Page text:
Over 72,000 Cameroonian refugees living in Nigeria, the world was confused when the pandemic came; refugees was confused too. The fleeing conflict between secessionist forces and the army since 2017. However, there are so many thoughts about it as quoted by ‘Labon Chang Ndoh.’
Laban is the President of the Great Step Initiative (GSI). This community-based organization then delivers mental health services to the refugees in the five districts of Nigeria’s Cross River State.
In 2020, as COVID-19 spread, their network of 120 draftees turned into action to fight the misinformation that followed in its wake.
At first, they had a lot of questions in their mind, said Laban. Their efforts mostly entailed convincing people that there is a threat posed by the virus and the need for preventative measures such as wearing proper masks and using handwash.
Last year, in 2021, GSI was one of the seven refugees-led organizations remembered for their role in responding to the pandemic in UNHCR 2020,’ NGO Innovation Awards’.
Some people were also spreading false rumours that taking the vaccine is the same as that you are entering the gate of heaven means ‘Death’.
While the COVID-19 vaccines innovated and arrived in the country, the hope is developed that it would remove the pandemic, rather than that it brought fresh waves of rumour and myth.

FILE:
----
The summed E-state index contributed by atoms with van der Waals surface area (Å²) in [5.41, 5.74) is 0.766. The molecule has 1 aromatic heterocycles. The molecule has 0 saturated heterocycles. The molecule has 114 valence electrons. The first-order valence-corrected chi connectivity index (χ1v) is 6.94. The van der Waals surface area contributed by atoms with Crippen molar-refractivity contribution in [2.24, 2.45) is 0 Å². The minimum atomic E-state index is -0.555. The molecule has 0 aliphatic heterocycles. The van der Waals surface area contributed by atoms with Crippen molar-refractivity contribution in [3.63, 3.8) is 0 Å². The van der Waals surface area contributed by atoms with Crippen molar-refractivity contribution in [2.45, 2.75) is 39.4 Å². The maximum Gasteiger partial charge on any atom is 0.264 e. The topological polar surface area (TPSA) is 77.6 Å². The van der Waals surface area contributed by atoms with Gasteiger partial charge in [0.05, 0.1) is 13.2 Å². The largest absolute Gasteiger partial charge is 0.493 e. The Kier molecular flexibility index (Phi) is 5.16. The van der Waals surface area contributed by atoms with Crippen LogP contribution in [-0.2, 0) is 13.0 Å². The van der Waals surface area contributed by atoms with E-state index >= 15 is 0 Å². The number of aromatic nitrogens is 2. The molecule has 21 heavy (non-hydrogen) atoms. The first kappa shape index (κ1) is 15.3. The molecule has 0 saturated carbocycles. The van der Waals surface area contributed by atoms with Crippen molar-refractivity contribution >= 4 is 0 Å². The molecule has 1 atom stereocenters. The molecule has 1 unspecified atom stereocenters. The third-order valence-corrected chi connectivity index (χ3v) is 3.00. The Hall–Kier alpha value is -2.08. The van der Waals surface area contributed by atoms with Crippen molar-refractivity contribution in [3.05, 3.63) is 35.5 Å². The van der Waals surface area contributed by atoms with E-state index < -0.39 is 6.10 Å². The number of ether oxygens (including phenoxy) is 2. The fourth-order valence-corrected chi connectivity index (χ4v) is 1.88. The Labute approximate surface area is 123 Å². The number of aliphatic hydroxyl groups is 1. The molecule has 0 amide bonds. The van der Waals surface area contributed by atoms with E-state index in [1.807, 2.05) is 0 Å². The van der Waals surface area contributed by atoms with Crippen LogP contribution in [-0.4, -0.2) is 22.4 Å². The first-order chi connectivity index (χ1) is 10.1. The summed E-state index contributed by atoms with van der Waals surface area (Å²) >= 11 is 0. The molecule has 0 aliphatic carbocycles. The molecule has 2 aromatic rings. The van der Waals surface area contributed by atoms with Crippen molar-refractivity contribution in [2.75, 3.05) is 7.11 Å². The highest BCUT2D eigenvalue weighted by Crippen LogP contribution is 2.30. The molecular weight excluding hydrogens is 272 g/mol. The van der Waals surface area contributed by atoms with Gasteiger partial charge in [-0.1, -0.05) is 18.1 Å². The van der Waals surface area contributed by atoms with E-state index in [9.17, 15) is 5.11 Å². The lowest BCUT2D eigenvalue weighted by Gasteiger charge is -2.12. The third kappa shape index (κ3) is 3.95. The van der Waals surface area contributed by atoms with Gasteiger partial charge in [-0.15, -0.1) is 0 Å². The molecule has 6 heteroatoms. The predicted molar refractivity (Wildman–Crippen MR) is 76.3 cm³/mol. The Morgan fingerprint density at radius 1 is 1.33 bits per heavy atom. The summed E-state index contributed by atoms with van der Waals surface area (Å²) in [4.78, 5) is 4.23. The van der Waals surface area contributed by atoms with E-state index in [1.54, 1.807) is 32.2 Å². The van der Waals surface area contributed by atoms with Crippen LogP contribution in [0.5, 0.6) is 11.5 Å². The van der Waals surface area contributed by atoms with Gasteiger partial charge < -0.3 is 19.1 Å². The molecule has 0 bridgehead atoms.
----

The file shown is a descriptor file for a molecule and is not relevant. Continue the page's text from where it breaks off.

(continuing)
Furthermore, Laban stated that we don’t have much knowledge about the vaccines and their side effects in starting.
Some were saying that people will die after 24 months or 36 months if they take the vaccine, and others had heard of microchips in the vaccine that would connect the person with Lucifer, dooming them to hell.”
They made several efforts to make tangible results among Cameroonian refugees in Nigeria. However, the stock of vaccines was limited and kept the vaccination rates low, in line with many other low and middle-income refugees host countries. More than 1800 refugees have received one shot in Benue, Cross River and Taraba states, in addition to around 700 who have received two doses.
As per resources, Labon goes from door to door in the Adagom refugee’s camps just to convince them to take the vaccine. However, despite their efforts, there is still much work to be done.
In the market, Labon met with Effemi Blessing, who runs a small grocery store that was established with her family with the financial support from UNHCR through its partner CUSO. She told Labon that she was strong, but she did not take her vaccination, and she was even afraid to take it, and Labon took her time to listen to her concerns and carefully explain the safety of the vaccine in the hope of changing one more mind.